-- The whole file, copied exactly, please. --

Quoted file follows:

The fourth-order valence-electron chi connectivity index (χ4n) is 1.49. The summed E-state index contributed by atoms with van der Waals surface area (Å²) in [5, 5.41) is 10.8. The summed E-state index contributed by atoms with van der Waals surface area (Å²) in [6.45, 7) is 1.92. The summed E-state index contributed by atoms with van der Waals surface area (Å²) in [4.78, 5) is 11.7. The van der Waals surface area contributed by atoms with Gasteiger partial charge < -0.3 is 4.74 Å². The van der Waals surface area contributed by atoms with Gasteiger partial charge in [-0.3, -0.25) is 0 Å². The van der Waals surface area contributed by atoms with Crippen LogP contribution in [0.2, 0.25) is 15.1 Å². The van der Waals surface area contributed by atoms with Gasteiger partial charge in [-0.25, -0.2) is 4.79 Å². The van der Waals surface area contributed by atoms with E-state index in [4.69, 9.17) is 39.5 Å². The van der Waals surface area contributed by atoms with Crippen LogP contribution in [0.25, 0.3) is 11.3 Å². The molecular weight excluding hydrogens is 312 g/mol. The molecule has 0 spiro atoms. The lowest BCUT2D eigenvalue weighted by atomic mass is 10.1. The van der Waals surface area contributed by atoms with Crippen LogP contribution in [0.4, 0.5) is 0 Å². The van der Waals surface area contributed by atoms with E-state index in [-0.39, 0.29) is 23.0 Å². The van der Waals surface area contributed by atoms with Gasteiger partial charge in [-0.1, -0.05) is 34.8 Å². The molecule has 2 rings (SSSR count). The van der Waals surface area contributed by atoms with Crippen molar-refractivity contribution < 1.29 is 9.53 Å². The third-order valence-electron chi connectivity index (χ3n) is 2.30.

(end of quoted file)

The fourth-order valence-electron chi connectivity index (χ4n) is 1.49. The summed E-state index contributed by atoms with van der Waals surface area (Å²) in [5, 5.41) is 10.8. The summed E-state index contributed by atoms with van der Waals surface area (Å²) in [6.45, 7) is 1.92. The summed E-state index contributed by atoms with van der Waals surface area (Å²) in [4.78, 5) is 11.7. The van der Waals surface area contributed by atoms with Gasteiger partial charge < -0.3 is 4.74 Å². The van der Waals surface area contributed by atoms with Gasteiger partial charge in [-0.3, -0.25) is 0 Å². The van der Waals surface area contributed by atoms with Crippen LogP contribution in [0.2, 0.25) is 15.1 Å². The van der Waals surface area contributed by atoms with Gasteiger partial charge in [-0.25, -0.2) is 4.79 Å². The van der Waals surface area contributed by atoms with E-state index in [4.69, 9.17) is 39.5 Å². The van der Waals surface area contributed by atoms with Crippen LogP contribution in [0.25, 0.3) is 11.3 Å². The molecular weight excluding hydrogens is 312 g/mol. The molecule has 0 spiro atoms. The lowest BCUT2D eigenvalue weighted by atomic mass is 10.1. The van der Waals surface area contributed by atoms with Crippen LogP contribution in [0.4, 0.5) is 0 Å². The van der Waals surface area contributed by atoms with E-state index in [-0.39, 0.29) is 23.0 Å². The van der Waals surface area contributed by atoms with Gasteiger partial charge in [-0.1, -0.05) is 34.8 Å². The molecule has 2 rings (SSSR count). The van der Waals surface area contributed by atoms with Crippen molar-refractivity contribution < 1.29 is 9.53 Å². The third-order valence-electron chi connectivity index (χ3n) is 2.30.